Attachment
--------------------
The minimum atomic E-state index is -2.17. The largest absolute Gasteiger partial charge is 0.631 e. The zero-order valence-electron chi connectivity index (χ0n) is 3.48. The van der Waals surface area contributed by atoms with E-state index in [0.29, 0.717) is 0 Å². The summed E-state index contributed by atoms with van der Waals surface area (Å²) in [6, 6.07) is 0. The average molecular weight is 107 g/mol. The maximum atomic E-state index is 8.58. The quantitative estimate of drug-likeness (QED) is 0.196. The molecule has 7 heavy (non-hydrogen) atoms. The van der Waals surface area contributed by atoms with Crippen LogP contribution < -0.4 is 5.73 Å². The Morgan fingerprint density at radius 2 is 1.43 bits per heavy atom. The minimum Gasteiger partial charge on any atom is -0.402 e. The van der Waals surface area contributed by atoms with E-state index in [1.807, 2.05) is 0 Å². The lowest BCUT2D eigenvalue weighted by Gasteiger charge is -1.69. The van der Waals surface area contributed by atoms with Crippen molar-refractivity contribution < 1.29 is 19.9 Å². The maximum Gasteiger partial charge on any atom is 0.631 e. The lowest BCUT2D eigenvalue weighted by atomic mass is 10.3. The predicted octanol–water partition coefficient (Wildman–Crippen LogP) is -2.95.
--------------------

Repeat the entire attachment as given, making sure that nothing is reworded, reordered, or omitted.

The minimum atomic E-state index is -2.17. The largest absolute Gasteiger partial charge is 0.631 e. The zero-order valence-electron chi connectivity index (χ0n) is 3.48. The van der Waals surface area contributed by atoms with E-state index in [0.29, 0.717) is 0 Å². The summed E-state index contributed by atoms with van der Waals surface area (Å²) in [6, 6.07) is 0. The average molecular weight is 107 g/mol. The maximum atomic E-state index is 8.58. The quantitative estimate of drug-likeness (QED) is 0.196. The molecule has 7 heavy (non-hydrogen) atoms. The van der Waals surface area contributed by atoms with Crippen LogP contribution < -0.4 is 5.73 Å². The Morgan fingerprint density at radius 2 is 1.43 bits per heavy atom. The minimum Gasteiger partial charge on any atom is -0.402 e. The van der Waals surface area contributed by atoms with E-state index in [1.807, 2.05) is 0 Å². The lowest BCUT2D eigenvalue weighted by Gasteiger charge is -1.69. The van der Waals surface area contributed by atoms with Crippen molar-refractivity contribution < 1.29 is 19.9 Å². The maximum Gasteiger partial charge on any atom is 0.631 e. The lowest BCUT2D eigenvalue weighted by atomic mass is 10.3. The predicted octanol–water partition coefficient (Wildman–Crippen LogP) is -2.95.